Learning To Swim

I lie in bed for hours, a clamp around my heart, listening to the rain against the window pane. I can’t stand the grey sky, and so I turn my face to the wall and sink into a darker place. Let me drown. I don’t wish to return to the surface. – Unknown

Once upon a time until a couple of years ago, I nursed these kinds of feelings constantly, but since I was diagnosed  my priorities drastically changed; getting through the day becomes my main concern. By the end of the day, I am so exhausted physically that I have no strength anymore to entertain such thoughts. Don’t get me wrong, I still want to die but I want it to happen peacefully and preferably naturally. When I wake up in the morning – if I ever slept at all – I am preoccupied with practical personal things like getting up without passing out and dressing up without accident or consuming food without throwing it all up right after eating them. When I feel a little bit okay, I spend my time appreciating little things in life like looking up without getting dizzy and seeing what before my eyes without a flimsy curtain of clouds obscuring my vision. Funny that it takes some radical change and not for the better for me or someone to stop thinking about those unhealthy self-damaging thoughts. Is that what they call a blessing in disguise?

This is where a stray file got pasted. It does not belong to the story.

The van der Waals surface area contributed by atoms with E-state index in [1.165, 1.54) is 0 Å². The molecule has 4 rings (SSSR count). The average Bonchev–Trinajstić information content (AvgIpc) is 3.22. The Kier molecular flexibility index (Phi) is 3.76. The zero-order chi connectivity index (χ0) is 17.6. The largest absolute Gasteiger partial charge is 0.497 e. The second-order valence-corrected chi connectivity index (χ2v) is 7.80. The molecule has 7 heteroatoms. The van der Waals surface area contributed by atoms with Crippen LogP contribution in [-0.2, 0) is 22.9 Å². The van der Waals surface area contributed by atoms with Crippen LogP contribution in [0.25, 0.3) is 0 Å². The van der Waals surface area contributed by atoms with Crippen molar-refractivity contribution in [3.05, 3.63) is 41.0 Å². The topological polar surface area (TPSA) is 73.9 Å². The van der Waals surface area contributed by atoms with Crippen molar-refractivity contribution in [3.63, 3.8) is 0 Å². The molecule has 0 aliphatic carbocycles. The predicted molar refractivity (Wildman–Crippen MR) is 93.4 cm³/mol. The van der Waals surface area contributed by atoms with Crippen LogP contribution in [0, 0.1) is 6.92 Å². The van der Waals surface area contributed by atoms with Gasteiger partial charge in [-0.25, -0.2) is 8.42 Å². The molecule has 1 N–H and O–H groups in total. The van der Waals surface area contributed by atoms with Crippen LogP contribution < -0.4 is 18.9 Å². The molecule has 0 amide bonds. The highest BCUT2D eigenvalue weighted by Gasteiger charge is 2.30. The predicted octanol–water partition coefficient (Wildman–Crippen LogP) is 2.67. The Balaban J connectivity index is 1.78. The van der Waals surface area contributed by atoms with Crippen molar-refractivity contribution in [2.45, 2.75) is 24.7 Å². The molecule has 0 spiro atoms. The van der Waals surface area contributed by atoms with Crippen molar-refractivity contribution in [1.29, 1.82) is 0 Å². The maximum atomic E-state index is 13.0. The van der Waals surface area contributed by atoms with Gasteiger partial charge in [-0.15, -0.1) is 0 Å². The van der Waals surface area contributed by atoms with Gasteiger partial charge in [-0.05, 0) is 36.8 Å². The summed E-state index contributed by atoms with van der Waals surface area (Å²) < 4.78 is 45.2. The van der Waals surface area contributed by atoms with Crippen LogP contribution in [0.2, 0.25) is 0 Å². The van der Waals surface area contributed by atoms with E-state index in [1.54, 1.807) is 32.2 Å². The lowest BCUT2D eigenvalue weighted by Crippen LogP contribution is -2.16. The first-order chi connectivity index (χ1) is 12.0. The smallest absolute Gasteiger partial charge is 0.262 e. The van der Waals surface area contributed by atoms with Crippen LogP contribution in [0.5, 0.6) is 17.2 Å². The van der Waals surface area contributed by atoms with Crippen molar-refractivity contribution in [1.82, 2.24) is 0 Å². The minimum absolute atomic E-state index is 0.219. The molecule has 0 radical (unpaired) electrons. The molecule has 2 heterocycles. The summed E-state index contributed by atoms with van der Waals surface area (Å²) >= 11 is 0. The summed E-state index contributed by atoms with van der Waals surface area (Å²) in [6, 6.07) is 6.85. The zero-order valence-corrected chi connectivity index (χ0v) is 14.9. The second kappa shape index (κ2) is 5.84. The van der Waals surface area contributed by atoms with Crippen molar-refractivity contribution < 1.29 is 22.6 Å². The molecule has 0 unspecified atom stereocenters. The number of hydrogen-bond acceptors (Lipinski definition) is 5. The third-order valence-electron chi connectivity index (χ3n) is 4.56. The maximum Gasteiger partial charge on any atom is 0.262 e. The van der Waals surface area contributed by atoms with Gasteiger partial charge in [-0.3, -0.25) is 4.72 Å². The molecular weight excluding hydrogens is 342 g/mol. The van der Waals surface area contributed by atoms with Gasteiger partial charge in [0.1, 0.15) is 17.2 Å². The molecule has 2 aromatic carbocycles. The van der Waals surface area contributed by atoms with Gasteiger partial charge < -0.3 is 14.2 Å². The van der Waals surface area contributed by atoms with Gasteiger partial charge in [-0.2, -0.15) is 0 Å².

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Blessing in Disguise …

Be memorable. Say something unforgettable.

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